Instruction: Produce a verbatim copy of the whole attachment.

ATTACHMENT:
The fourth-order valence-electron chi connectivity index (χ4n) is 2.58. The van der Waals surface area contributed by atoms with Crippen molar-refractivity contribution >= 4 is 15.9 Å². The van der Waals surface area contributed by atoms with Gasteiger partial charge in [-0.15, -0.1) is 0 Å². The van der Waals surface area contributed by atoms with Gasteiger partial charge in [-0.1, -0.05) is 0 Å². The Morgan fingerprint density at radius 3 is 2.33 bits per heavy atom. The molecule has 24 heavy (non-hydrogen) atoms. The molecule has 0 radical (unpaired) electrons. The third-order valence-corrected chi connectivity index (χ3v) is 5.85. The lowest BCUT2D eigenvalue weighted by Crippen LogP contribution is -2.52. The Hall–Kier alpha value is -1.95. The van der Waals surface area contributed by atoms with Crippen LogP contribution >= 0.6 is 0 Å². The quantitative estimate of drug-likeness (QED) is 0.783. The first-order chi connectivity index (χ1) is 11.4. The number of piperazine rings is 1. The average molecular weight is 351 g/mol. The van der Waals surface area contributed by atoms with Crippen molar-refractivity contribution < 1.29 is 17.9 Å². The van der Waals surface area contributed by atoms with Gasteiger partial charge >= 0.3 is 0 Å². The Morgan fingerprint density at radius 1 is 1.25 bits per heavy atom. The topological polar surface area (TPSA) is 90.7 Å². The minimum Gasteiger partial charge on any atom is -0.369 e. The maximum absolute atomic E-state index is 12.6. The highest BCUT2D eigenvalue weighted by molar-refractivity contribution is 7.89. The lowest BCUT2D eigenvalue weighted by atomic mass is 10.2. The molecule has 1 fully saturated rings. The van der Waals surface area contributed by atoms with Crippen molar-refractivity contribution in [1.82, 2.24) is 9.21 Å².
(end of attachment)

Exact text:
The fourth-order valence-electron chi connectivity index (χ4n) is 2.58. The van der Waals surface area contributed by atoms with Crippen molar-refractivity contribution >= 4 is 15.9 Å². The van der Waals surface area contributed by atoms with Gasteiger partial charge in [-0.15, -0.1) is 0 Å². The van der Waals surface area contributed by atoms with Gasteiger partial charge in [-0.1, -0.05) is 0 Å². The Morgan fingerprint density at radius 3 is 2.33 bits per heavy atom. The molecule has 24 heavy (non-hydrogen) atoms. The molecule has 0 radical (unpaired) electrons. The third-order valence-corrected chi connectivity index (χ3v) is 5.85. The lowest BCUT2D eigenvalue weighted by Crippen LogP contribution is -2.52. The Hall–Kier alpha value is -1.95. The van der Waals surface area contributed by atoms with Crippen LogP contribution >= 0.6 is 0 Å². The quantitative estimate of drug-likeness (QED) is 0.783. The first-order chi connectivity index (χ1) is 11.4. The number of piperazine rings is 1. The average molecular weight is 351 g/mol. The van der Waals surface area contributed by atoms with Crippen molar-refractivity contribution < 1.29 is 17.9 Å². The van der Waals surface area contributed by atoms with Gasteiger partial charge >= 0.3 is 0 Å². The Morgan fingerprint density at radius 1 is 1.25 bits per heavy atom. The topological polar surface area (TPSA) is 90.7 Å². The minimum Gasteiger partial charge on any atom is -0.369 e. The maximum absolute atomic E-state index is 12.6. The highest BCUT2D eigenvalue weighted by molar-refractivity contribution is 7.89. The lowest BCUT2D eigenvalue weighted by atomic mass is 10.2. The molecule has 1 fully saturated rings. The van der Waals surface area contributed by atoms with Crippen molar-refractivity contribution in [1.82, 2.24) is 9.21 Å².